Last Wednesday, I was home and working upstairs. I came downstairs for lunch, was glancing at news reports on my iPad, and saw that the US Congress was in session. The Vice President opened the Electoral College ballets, and our elected representatives were due to vote on acceptance. Given the divisive 2020 Presidential election, I decided to turn on the TV and see this historic event for the first time. What I witnessed was indeed an historic event unlike any in my country’s history. Protestors (mob is a more appropriate word) rushed into the US Capital, destroyed property, and forced legislators to evacuate to safer places. It was a sad and deadly incident that should have never happened within the world’s first democracy.
Our lives are shaped by our experiences. A child living in a secluded African nation experiences life differently than a child growing up in New York City. This fact was articulated during the Age of Enlightenment. René Descartes (1596-1650) stated in 1637: Cognito, ergo sum (I think, therefore I Am). Influenced by Descartes was an Oxford professor, John Locke (1632-1704). In 1690, Locke published his Essay on Human Understanding in which he expanded on Descartes’ philosophy. Locke developed empiricism, derived from the Greek word for experience (empeiria). Empiricism is the belief that all knowledge is derived from human experiences, both externally and internally.
The next day after the US Capital was stormed, I watched the evening news, and a segment was devoted to asking children their opinions on the protestors at the US Capital. These children were trying to make sense of this violent incident, something that will alter their knowledge through experiences. All witnesses to this tragic event will be forever altered. It is especially tragic that children will bear this knowledge during their lives. .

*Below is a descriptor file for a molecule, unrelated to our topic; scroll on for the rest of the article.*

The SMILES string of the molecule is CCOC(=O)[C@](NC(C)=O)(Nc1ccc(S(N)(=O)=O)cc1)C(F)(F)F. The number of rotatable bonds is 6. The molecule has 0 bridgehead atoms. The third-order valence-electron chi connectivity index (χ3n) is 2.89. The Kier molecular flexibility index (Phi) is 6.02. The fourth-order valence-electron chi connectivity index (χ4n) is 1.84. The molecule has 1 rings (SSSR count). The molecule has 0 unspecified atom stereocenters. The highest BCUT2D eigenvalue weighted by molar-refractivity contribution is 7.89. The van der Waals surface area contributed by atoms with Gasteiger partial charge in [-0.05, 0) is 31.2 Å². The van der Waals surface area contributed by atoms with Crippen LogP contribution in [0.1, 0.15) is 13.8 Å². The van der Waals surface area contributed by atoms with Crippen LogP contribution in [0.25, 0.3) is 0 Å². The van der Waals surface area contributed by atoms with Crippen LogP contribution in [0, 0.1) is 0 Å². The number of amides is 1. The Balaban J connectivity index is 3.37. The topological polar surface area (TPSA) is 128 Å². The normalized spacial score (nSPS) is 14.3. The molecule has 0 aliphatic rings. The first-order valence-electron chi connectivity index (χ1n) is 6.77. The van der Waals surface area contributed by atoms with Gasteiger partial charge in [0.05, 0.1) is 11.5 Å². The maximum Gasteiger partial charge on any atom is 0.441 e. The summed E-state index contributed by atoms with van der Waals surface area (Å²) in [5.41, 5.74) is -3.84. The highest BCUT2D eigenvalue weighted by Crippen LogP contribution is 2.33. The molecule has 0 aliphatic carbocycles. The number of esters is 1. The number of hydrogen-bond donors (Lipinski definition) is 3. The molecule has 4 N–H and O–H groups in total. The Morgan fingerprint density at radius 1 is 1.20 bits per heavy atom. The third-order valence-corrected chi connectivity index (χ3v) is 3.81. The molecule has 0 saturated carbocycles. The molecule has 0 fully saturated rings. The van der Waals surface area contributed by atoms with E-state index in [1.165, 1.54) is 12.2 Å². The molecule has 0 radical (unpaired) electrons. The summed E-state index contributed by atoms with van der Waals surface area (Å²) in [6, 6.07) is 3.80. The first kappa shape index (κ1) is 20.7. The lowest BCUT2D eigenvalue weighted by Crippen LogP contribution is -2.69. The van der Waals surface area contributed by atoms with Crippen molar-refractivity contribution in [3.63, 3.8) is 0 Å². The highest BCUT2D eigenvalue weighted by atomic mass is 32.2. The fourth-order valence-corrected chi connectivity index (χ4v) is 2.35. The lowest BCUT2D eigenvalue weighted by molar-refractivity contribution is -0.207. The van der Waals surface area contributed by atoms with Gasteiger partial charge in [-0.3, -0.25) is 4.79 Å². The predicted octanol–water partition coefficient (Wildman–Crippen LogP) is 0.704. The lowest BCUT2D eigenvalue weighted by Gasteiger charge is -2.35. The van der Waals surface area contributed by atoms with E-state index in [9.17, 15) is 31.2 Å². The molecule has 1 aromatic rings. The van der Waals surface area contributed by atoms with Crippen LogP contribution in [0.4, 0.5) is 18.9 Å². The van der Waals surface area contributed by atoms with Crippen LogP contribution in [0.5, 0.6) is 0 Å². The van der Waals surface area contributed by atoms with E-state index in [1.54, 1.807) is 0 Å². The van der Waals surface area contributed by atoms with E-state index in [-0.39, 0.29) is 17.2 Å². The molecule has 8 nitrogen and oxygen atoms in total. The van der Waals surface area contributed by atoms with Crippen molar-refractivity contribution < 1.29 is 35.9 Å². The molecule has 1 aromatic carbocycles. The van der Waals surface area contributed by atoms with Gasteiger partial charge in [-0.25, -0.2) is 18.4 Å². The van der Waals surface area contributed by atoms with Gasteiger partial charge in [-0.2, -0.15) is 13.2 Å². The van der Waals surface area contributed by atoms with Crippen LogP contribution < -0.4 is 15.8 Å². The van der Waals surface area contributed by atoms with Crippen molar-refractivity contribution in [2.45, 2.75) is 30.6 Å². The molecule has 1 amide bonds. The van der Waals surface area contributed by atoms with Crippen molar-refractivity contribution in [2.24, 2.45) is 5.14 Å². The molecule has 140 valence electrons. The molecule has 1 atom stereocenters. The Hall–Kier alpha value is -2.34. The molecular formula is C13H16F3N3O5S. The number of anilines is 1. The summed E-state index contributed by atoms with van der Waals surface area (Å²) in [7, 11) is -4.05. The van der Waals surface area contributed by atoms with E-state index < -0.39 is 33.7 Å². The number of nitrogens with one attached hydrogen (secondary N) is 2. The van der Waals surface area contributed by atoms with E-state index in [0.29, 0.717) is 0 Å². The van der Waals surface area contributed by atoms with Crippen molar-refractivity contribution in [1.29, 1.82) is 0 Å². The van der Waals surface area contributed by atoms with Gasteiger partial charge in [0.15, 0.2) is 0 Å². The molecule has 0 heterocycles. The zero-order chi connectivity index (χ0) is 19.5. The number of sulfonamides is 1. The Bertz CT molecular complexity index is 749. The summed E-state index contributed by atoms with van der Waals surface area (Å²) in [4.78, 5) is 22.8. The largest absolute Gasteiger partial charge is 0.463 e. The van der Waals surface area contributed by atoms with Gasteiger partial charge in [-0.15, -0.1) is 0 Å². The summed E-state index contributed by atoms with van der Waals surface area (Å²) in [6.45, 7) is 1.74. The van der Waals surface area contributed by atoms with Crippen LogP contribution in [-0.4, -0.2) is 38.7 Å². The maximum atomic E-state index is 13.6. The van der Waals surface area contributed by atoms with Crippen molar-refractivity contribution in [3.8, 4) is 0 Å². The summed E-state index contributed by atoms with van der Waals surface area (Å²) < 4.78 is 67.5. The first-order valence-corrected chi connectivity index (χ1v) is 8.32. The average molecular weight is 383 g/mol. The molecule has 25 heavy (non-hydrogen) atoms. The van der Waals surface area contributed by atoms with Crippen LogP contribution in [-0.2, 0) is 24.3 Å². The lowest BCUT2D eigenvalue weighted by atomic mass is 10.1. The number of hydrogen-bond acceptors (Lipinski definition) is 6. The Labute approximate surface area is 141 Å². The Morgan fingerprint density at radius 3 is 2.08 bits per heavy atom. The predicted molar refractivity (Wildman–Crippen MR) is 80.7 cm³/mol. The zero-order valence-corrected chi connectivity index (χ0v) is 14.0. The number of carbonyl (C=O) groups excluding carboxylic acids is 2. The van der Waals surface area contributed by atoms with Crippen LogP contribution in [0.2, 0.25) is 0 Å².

Dr. Paul Marshall, Senior Fellow at Hudson Institute’s Center for Religious Freedom, authored A Kind of Life Imposed on Man: Vocation and Social Order from Tyndale to Locke (University of Toronto Press, Toronto, Canada, 1996, pages 87-91) in which he outlines Locke’s writings on calling. Locke divides calling into general and particular. General calling is “the duties of all, regardless of position, consisting largely of prayer, study, and other pious activities.” Locke stated that general calling was connected with religious activities. “Indeed, he occasionally used the terms ‘religion’ and ‘general calling’ synonymously.” It is concerned with a future life and the “salvation of souls.” The general calling centered around “Religious Society, or the Church.”
Particular calling is “the tasks that God had given one because of one’s particular social situation.” Particular calling is “a much more natural activity.” It is concerned with “the support of this life. … generally functioned as another word for employment or trade.” It centered around “Civil Society, or the State.” Locke stated:
“The end of civil society is civil peace and prosperity, or the preservation of the society and every member thereof … but beyond the concernments of this life, this society hath nothing to do at all.”
What I and people around the world witnessed on January 6th was unpeaceful civil society. It was not “the preservation of society and every member of it,” but rather an attempt to disrupt society by an extremely small percentage of American citizens. I differ with Locke’s division of calling into two types: general and particular. I believe that God calls me to faith and that my faith is not contained within the Church but lived in all my activities. I am called towards the new creation during my lifetime, not just after I die.
As I watched the violent event of a few days ago, I wondered if those individuals who invaded the US Capital separated their faith into John Locke’s general and particular division? Was the violence committed within the US Capital acceptable since it was not done within a church building? One thing I do know: on January 6th, millions of people have new knowledge through their empiricism, and it was not pleasing to God who reigns over all aspects of our lives.